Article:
Humans love to categorise. Discoveries, inventions, creations: all are sorted into groups and given labels. In music, this takes the form of a labyrinthine network of genres and subgenres, as well as a whole host of different “-isms” to differentiate schools of thought and aesthetic tendencies. In the face of this desire for categorisation, some musicians seek to reject all these labels and carve out their own philosophical niche.

Dutch composer and pianist Joep Beving, however, is a little more sanguine.

“People need to label things, because there’s so much out there, and it’s easy to put things into boxes,” he says, simultaneously stopping short of putting his own music in a box.

Wikipedia identifies Beving’s music as “modern classical”, but this is not a term he personally sanctions: “I never pretend to be part of the classical canon and the academic tradition. There’s just not that approach. I’m more of an ambient musician, and I use pop techniques to construct songs.”

Listening to his music, the descriptor “ambient” does make intuitive sense, and his clear presentation of delicate and subtle melodies belies a pop sensibility, but these labels are a little misleading.

Speaking to InReview via Zoom from Boston while on tour, Beving quickly moves beyond labelling into a more detailed discussion of his approach to music.

“I’m not looking to overly stimulate the intellect,” he explains. “It’s always been about a more impressionist approach: finding the right colours, making the right blend and painting a picture that is not too literal.”

Hearing Beving talk about his work is fascinating. He is comfortable talking about music as both an art and a craft – happy to not only speak broadly about his philosophy and artistry, but to also detail the specifics of his performance practice and compositional process.

This will be of particular interest to his Australian audiences, for whom he will soon be performing in Adelaide, Brisbane, Sydney, Canberra and Melbourne. All these concerts form part of the musician’s tour in support of his most recent album, Hermetism (released in 2022 by Deutsche Grammophon), which is accompanied by a live-controlled light installation created by Amsterdam-based multidisciplinary specialist Boris Acket.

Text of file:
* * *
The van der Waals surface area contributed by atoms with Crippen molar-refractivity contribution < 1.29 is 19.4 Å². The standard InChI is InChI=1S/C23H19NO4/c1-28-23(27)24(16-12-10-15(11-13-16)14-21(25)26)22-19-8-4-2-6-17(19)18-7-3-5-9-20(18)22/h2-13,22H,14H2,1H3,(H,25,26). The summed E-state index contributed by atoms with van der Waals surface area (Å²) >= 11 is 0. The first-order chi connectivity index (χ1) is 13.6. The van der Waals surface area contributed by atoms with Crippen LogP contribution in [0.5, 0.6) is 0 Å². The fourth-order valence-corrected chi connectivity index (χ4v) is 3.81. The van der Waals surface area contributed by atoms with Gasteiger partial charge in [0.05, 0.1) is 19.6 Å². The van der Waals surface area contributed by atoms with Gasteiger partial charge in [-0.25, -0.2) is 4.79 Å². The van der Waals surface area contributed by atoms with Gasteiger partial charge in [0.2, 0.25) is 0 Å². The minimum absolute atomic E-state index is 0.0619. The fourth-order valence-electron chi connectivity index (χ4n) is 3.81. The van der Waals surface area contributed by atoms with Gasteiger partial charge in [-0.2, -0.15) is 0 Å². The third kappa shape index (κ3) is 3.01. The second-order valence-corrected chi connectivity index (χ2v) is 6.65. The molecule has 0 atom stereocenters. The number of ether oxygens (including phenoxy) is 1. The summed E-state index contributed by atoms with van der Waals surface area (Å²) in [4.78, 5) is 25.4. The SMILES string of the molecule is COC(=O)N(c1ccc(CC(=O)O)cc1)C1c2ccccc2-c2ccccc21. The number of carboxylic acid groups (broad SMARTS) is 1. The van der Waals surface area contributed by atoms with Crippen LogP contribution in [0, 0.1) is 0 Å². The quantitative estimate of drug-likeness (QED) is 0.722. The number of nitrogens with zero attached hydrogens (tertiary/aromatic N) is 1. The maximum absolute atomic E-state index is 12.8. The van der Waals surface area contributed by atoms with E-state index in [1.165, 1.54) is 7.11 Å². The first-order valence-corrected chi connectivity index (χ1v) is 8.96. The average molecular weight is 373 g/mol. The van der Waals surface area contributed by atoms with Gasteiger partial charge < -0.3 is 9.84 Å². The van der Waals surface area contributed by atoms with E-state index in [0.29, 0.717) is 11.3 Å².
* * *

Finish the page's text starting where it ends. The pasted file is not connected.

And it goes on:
Pianist Joep Beving. Photo: Rahi Rezvani

Turning the well-worn solo piano recital format into an audio-visual affair is quite unconventional, and Beving is eager to explain his concept, in both conceptual and practical terms. He reveals that the process of creating the installation began simply with the question: “How can we change the idea of a piano recital?”

He clarifies that he does not just mean “sticking something new onto it”, but again stops short of boxing himself in: “The word is immersive, but it’s been overly used.”

Initial planning sessions for the installation, which was originally intended only for a single concert in Amsterdam, elicited more detailed questions, he says: “What’s the purpose of our music? What are the ideas behind the album, and how can we build on them in creating a beautiful experience?”

The conversation then turns to practical concerns.

“We start the show with a very small light source, so everyone focuses on that, and then the music kind of grows out of it.”

All the light sources that accompany Beving on stage as the concert unfolds are operated manually, in order to maintain fluidity and unity with the music, and to shape the concert as a single, integrated ensemble performance.

If this sounds somewhat vague, it is entirely intentional.

“It’s dangerous to over-explain what it does, because you spoil the fun of discovering it yourself, but I also don’t want to raise expectations too high,” he says. “Going to a recital is, for an individual, a chance to be enchanted, but also to feel things, and to lift the spirit.”